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Review: OCF Gear TTL Cords (Canon and Nikon)

by Chris Gampat on 02/18/2012

In today’s high technology photo world, I often state on this site that we sometimes need to return to basics. After reviewing the very excellent Phottix Odin TTL triggers and Vello’s Freewave Fusion wireless triggers, I contacted Syl Arena about his very own OCF Gear TTL cords that he developed by himself.

Syl was kind enough to send them to me in both Canon and Nikon and over the past couple of months, I’ve had the pleasure of testing them out during other different reviews. So can they really outdo today’s complicated wireless radio triggers?

Gear Used

Canon 5D Mk II

35mm f1.4 L

580 EX II

430 EX II

OCF Gear Canon TTL Cord

Impact Light Stand

Nikon D5100

Rokinon 8mm f3.5 fisheye

Nikon SB-600

Gorillapod

OCF Gear Nikon TTL Cord

Ergonomics

As seen in the lead image, these cords feature one end that goes into the hot shoe of your camera and another end that connects to your speedlite (or speedlight depending on which brand you’re using.)

The bottom of the cords feature connections. One end lines up accordingly with the pins of your camera’s hot shoe for full e-TTL or i-TTL communication. The other is a tripod mount. That makes it much easier to put your flash on a light stand of some sort.

While these babies are around 33 feet long, they can curl up to become relatively compact even when properly wrapping the cords up. Yes, there is a wrong way to wrap a cord. You’re supposed to wrap a cord up with its natural coil. Going against this coil can often damage the cord and cut down its effective lifespan.

Be careful though, because otherwise they can become a bit tough to manage. I learned this when trying to unwrap Jill. I also realized first hand just how long these are.

In Use

Using these cords is fairly straight forward. What they do is let you place your flash anywhere within range of your camera. The first thing you’ll expect from them is to not have to worry about metering or adjusting the output of your flash when you hook them up and are ready to shoot.

I’m proud to say that when shooting in TTL mode, both Canon and Nikon flashes work terrifically. The two photos above were shot with Nikon’s system during the 8mm f3.5 fisheye review. I love the way that Nikon’s i-TTL system works combined with Nikon’s sensors and Rokinon’s lenses. The colors pop so well and thankfully, very little effort went into this shoot as far as technicalities go.

Since I own two Canon flashes, I decided to get a bit more complicated. The photo above had one flash camera left and above hitting Jill. However, on the right is a 430 EX II set to slave mode. That means that my 580 EX II was wirelessly setting off it’s little sibling.

To learn more about how to do this, we have a whole intro to Canon’s Wireless Flash System and we’ve answered a question on how to exactly set the flashes off wirelessly.

The TTL system still seemed to work effectively, but it wasn’t really doing what I wanted it to to get the creative effect I wanted.

In order to achieve that effect, I had to set the 580 EX II to manual mode and kept the 430 EX II as a fill in flash. Luckily, when the cord is connected to the camera, the camera thinks that a flash is in the hot shoe, and not a cord. Therefore, I was easily able to change the settings using Canon’s menu system within the camera.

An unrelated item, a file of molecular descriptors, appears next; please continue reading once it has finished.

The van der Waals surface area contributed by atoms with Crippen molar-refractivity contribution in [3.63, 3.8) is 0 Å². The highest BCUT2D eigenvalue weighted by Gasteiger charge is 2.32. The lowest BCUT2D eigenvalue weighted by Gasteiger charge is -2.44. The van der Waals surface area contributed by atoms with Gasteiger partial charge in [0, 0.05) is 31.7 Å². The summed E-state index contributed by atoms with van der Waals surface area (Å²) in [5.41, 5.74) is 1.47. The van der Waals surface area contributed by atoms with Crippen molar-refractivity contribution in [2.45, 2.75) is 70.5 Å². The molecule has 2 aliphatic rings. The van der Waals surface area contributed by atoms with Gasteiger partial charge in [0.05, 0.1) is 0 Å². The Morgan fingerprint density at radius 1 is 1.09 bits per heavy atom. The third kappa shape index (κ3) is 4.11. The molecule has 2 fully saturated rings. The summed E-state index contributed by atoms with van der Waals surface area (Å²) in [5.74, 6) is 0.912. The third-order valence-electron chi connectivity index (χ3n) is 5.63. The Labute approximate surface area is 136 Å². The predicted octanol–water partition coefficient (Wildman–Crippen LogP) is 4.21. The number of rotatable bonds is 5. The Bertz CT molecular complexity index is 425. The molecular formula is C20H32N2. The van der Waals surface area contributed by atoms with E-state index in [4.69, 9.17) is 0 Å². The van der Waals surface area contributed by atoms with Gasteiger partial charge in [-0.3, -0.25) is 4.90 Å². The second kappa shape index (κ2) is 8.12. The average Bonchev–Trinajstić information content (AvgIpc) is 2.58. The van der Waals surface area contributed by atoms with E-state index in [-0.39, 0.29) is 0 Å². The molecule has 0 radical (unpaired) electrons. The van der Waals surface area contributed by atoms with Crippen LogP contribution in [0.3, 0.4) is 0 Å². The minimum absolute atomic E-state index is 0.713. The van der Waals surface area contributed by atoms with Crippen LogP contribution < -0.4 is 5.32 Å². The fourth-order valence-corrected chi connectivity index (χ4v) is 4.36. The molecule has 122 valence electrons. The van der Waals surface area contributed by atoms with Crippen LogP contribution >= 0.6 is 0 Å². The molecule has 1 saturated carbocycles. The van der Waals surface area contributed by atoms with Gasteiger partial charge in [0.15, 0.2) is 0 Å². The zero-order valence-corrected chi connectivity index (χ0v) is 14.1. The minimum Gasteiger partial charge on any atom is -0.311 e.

Later on in the shoot, I decided to test out how the cords worked for high speed sync shooting. Once again, they impressed me and didn’t fail once. That’s how I was able to get the look above.

Then I tried a different set up. I aimed the 580 EX II up top to light the part of the Jill that is camera left. And then for some extra fill, I made sure that the 430 EX II could, “see” the 580 EX II’s flash output. The flash patterns of both flashes can be seen in the photo above.

As an extra note; the 580 EX II was so powerful that the light was visible to the 430 EX II. Additionally, both flashes were set to TTL mode.

Indeed, I was still very impressed with the results. Use of either cord requires some knowledge of the company’s TTL system and how it works. Once you understand the system, it will be very easy to use it. In general, Nikon’s is easier to get a hold of. Once you get a hold of Canon’s though, you’ll begin to understand how very underrated it is and in some way’s better than Nikon’s.

Conclusion

Syl put a ton of work into these cords, and that is very evident with how the results look. Personally, I’m much more a fan of the Nikon cord than I am with the Canon one. The reason for this is because of the fact that once it comes to multiple flash setups, it is much easier to just use wireless radio triggers vs using an infrared triggering system. But if you’re doing a one light setup, then these cords are magnificent.

Further, Nikon’s system is once again easier to use at certain times. When it comes to direct flashes, Nikon’s iTTL metering system wins over Canon’s eTTL system. When it comes to bouncing lights off of ceilings, I feel that Canon generally has the advantage.

When it comes to using light modifiers, I’ve also generally preferred Canon’s system.

However, in the end I still personally prefer the convenience and portability of radio triggers. You need to carefully manage cords and ensure that no one trips over them on a set. Plus they need to be wrapped up a certain way that won’t necessarily fit easily into a camera bag. And that’s my only major complaint: portability.

Otherwise, Syl’s cords are highly recommended at the price point if you want affordable flexibility with a TTL camera system.

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